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Opening Question

When trouble comes to your life, is praising God your first, natural response?

This week takes us to another level of faith response—praying and praising when under the worst conditions. Our study guide will examine a few examples of those praising God when most would be cursing.

Praise in Prison?
Read Acts 16. Paul and Silas had been doing God’s will in preaching to those in Philippi but were harassed by a demon possessed woman; when she was relieved of the evil spirit, those who used her for profit became enraged and had the apostles put in prison. Verse 25 notes that in the middle of the night, Paul and Silas—with feet fastened in stocks, and relegated to the darkest part of the dungeon—were praying and praising. They had been unjustly accused, treated illegally (as Roman citizens), and treated inhumanely and painfully. Yet they could still sing and praise God. Paul tells of his imprisonment in Philippians 1:13-21, yet Philippians is often noted as Paul’s most positive and joyous letter.

What gave Paul and Silas the motivation to sing in prison? Where did they find the reserves of spiritual strength to praise God in such a condition?

Praise in Death?
Another story similar to this is the stoning of Stephen in Acts 7. The closing scenes of his magisterial defense of Christ is of Jews picking up stones to execute him (even without Roman approval!). In that moment, God gave Stephen a vision of heaven, of Jesus standing at God’s right hand. Stephen utters a description of the incredible sight of his Lord, exalted, and sitting as King, but the demon-inspired mob rushes him, and began stoning him. Rather than cursing his abusers, he lays his life in Christ’s hands and asks forgiveness for those committing the crime, as did Jesus on the cross. For Stephen, the vision of heaven was a martyr’s gift, and his testimony has become a blessing to us thousands of years later.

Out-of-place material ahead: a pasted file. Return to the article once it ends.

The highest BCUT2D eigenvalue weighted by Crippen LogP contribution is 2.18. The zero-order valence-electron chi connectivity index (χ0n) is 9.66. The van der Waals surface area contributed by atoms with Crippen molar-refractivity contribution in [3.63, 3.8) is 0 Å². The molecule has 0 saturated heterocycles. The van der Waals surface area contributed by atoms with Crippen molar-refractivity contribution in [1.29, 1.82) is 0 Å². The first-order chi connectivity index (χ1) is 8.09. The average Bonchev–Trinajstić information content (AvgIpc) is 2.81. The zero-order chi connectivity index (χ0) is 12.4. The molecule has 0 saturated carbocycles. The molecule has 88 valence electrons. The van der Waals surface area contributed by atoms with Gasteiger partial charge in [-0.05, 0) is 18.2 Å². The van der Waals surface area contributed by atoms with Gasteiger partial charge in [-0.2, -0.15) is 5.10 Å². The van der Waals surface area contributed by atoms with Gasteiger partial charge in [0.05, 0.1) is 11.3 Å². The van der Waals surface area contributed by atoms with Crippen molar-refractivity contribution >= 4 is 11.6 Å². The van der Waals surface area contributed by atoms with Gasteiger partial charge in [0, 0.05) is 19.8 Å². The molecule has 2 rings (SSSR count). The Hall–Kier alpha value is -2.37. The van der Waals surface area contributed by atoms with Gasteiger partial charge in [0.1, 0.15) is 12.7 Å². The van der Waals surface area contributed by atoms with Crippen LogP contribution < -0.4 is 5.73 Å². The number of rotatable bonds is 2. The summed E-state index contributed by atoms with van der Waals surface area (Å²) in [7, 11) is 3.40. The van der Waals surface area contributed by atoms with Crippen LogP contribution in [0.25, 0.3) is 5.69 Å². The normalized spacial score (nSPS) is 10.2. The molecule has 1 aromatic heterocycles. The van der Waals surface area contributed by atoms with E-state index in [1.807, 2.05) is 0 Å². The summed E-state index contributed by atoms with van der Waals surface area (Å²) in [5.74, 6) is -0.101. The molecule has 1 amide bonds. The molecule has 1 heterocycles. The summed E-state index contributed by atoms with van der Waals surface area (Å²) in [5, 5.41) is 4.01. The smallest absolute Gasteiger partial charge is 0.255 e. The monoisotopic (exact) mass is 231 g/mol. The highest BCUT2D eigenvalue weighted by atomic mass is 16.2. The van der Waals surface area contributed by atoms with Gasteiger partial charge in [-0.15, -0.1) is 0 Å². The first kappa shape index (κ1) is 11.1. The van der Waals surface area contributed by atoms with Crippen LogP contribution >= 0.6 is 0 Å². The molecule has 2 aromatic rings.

We know next to nothing of Stephen’s life, but what must have been his experience with Christ that led Him to such a stirring testimony, and rather than curses, to bless his abusers?

What steps can we take today to be more like Paul, Silas, and Stephen, where praise and prayer is natural in response to mistreatment?

The story of Jehoshaphat in 2 Chronicles 20 is one of my favorites, because when the people of Israel had no idea what to do, when they were boxed into a corner, they turned to God for answers. Rather than sending their strongest men in the front of the army, they sent their singers and praisers. God answered their call of distress and delivered them. There were times in Israel’s history that God asked them to fight. This was not one of them. He asked them to stand and watch God’s victory. This indeed led to even greater praise from the people.

What is “praise” to God? How does it look in your life? Do you have habits or traditions such as singing, reading poetry, shouting, dancing, kneeling or raising hands?

Are there types of praise which God is more pleased with? Does He need our praise to be “God”? Some have accused God of being a narcissist, demanding the praise of His creatures, but what do we read in scripture about God demanding His own praise?

Closing Comments
Praising God in the midst of our trials is not natural, but we can begin to cultivate an attitude of praise in the little things, both good and bad, that can lead to praise being natural when thrown into the worst crucibles.

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